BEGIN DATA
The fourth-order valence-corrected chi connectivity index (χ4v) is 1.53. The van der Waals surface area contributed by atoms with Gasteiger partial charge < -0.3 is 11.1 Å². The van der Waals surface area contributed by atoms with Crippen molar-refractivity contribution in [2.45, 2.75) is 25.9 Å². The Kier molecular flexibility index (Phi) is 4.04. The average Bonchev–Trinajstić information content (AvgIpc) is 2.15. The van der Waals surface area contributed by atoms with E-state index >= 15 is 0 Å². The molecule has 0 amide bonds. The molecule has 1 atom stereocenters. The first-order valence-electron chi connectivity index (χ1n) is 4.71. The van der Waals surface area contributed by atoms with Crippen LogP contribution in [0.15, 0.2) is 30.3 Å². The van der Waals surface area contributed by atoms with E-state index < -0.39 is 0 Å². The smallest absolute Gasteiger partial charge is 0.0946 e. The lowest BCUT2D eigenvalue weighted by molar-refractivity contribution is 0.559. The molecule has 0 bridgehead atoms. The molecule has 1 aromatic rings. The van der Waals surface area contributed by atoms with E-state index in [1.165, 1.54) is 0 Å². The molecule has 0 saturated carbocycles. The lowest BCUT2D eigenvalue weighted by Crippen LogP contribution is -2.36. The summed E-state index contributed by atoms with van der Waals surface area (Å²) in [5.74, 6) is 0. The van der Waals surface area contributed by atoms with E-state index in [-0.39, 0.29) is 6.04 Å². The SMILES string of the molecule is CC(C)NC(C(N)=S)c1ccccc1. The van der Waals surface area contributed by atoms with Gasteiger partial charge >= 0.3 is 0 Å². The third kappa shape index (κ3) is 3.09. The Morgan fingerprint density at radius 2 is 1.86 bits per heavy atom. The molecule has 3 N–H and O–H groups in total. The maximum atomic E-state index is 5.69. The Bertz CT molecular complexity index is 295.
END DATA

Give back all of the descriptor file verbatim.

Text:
The fourth-order valence-corrected chi connectivity index (χ4v) is 1.53. The van der Waals surface area contributed by atoms with Gasteiger partial charge < -0.3 is 11.1 Å². The van der Waals surface area contributed by atoms with Crippen molar-refractivity contribution in [2.45, 2.75) is 25.9 Å². The Kier molecular flexibility index (Phi) is 4.04. The average Bonchev–Trinajstić information content (AvgIpc) is 2.15. The van der Waals surface area contributed by atoms with E-state index >= 15 is 0 Å². The molecule has 0 amide bonds. The molecule has 1 atom stereocenters. The first-order valence-electron chi connectivity index (χ1n) is 4.71. The van der Waals surface area contributed by atoms with Crippen LogP contribution in [0.15, 0.2) is 30.3 Å². The van der Waals surface area contributed by atoms with E-state index < -0.39 is 0 Å². The smallest absolute Gasteiger partial charge is 0.0946 e. The lowest BCUT2D eigenvalue weighted by molar-refractivity contribution is 0.559. The molecule has 0 bridgehead atoms. The molecule has 1 aromatic rings. The van der Waals surface area contributed by atoms with E-state index in [1.165, 1.54) is 0 Å². The molecule has 0 saturated carbocycles. The lowest BCUT2D eigenvalue weighted by Crippen LogP contribution is -2.36. The summed E-state index contributed by atoms with van der Waals surface area (Å²) in [5.74, 6) is 0. The van der Waals surface area contributed by atoms with E-state index in [-0.39, 0.29) is 6.04 Å². The SMILES string of the molecule is CC(C)NC(C(N)=S)c1ccccc1. The van der Waals surface area contributed by atoms with Gasteiger partial charge >= 0.3 is 0 Å². The third kappa shape index (κ3) is 3.09. The Morgan fingerprint density at radius 2 is 1.86 bits per heavy atom. The molecule has 3 N–H and O–H groups in total. The maximum atomic E-state index is 5.69. The Bertz CT molecular complexity index is 295.